The physical properties of the cell interior are crucial for the organization and efficiency of biochemical reactions. The biophysical properties of cells can change during development, cancer progression and aging. Thus, it is crucial to understand the mechanisms that control the physical properties of the cell and the physiological consequences of perturbations to this unique environment. The current gold-standard method to study properties of the cell interior is the microinjection of inorganic nanoparticles. This technique dilutes the cytoplasm, damages the membrane and cortex, and is highly prone to experimental error. Microinjection is impossible in key genetic systems such as S. cerevisiae and has been mostly limited to cell culture models due to the difficulty of applying current techniques to animals. Studies of organelles have been almost impossible, limiting our current understanding to the cytoplasm. Finally, microinjection is labor intensive, making it impossible to undertake large- scale genetic screens to find genes and pathways that control the properties of the cell interior. We have created self-assembling, genetically-encoded fluorescent probes (GEMs) with 20- and 40-nm diameters that overcome all of the problems of the previous state-of-the-art technologies. After inserting the gene encoding GEMs, cells have nanoparticles permanently present, thus no microinjection is required. GEMs massively increase the speed, efficiency and reproducibility of microrheology experiments. Our recent discovery of pathways that control the physical properties of the cytoplasm required hundreds of experiments in an extensive genetic screen, which would not have been feasible without GEMs. We will use this focused technology research funding to extend the GEM technology and make it accessible to a broad community of scientists.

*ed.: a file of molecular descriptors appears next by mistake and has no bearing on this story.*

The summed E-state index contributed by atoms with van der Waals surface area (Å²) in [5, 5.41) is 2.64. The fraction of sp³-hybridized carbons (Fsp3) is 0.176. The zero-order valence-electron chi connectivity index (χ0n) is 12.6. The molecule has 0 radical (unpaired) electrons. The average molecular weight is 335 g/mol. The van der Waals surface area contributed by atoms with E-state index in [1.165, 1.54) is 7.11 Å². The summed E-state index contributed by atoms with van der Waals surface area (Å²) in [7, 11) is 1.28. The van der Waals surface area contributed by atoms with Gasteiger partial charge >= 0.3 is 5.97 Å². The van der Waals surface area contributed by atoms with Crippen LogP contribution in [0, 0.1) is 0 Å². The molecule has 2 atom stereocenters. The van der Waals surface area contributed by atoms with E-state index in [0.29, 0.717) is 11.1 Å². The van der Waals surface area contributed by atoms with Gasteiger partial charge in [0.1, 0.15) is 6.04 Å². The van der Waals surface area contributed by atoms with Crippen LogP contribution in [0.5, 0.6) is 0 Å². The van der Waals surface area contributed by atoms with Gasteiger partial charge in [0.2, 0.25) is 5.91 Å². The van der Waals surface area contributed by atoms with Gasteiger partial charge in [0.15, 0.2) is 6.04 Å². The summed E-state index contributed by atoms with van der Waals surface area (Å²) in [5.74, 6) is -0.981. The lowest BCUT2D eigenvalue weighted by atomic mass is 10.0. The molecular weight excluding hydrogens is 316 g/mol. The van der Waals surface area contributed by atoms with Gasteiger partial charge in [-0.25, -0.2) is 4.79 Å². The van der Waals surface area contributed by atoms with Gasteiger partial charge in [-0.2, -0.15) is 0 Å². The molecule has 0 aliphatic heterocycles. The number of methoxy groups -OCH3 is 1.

In Aim 1, we will target GEMs to the nucleus and mitochondria, to characterize these organelles for the first time.
In Aim 2, we will generate nanoparticles from 50 nm to 100 nm in size. The cellular environment varies substantially for objects of different sizes, just as car and a bicycle experience a traffic jam differently. Thus, we must investigate the environment for a wide range of particle sizes. Finally, in Aim 3, we will extend GEM technology to animals with well-defined developmental patterns to enable characterization of the physical properties of cells within tissues throughout development. Throughout, we will develop computational tools to identify and track GEMs, compare our technology to current gold-standard techniques and generate reference datasets that will aid the community in future studies. Overall, we will develop a suite of easy-to-use nanoparticles that will accelerate the discovery of mechanisms that control the physical properties of animals, cells and organelles. This will help elucidate the role of the intracellular environment to cell function, and the contributions of the loss of this physical homeostasis to disease.

Public Health Relevance

The physical properties of cells are crucial to their function: bone cells are stiff, fat cells are soft and cancer forms lumps that are stiffer than they should be. We will develop probes that enable the rapid determination of these physical properties These tools will accelerate the discovery of mechanisms that control the physical states of cells during development, cancer progression and neurodegeneration.

National Institute of Health (NIH)
National Institute of General Medical Sciences (NIGMS)
Research Project (R01)
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Cellular and Molecular Technologies Study Section (CMT)
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Sammak, Paul J
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New York University
Schools of Medicine
New York
United States
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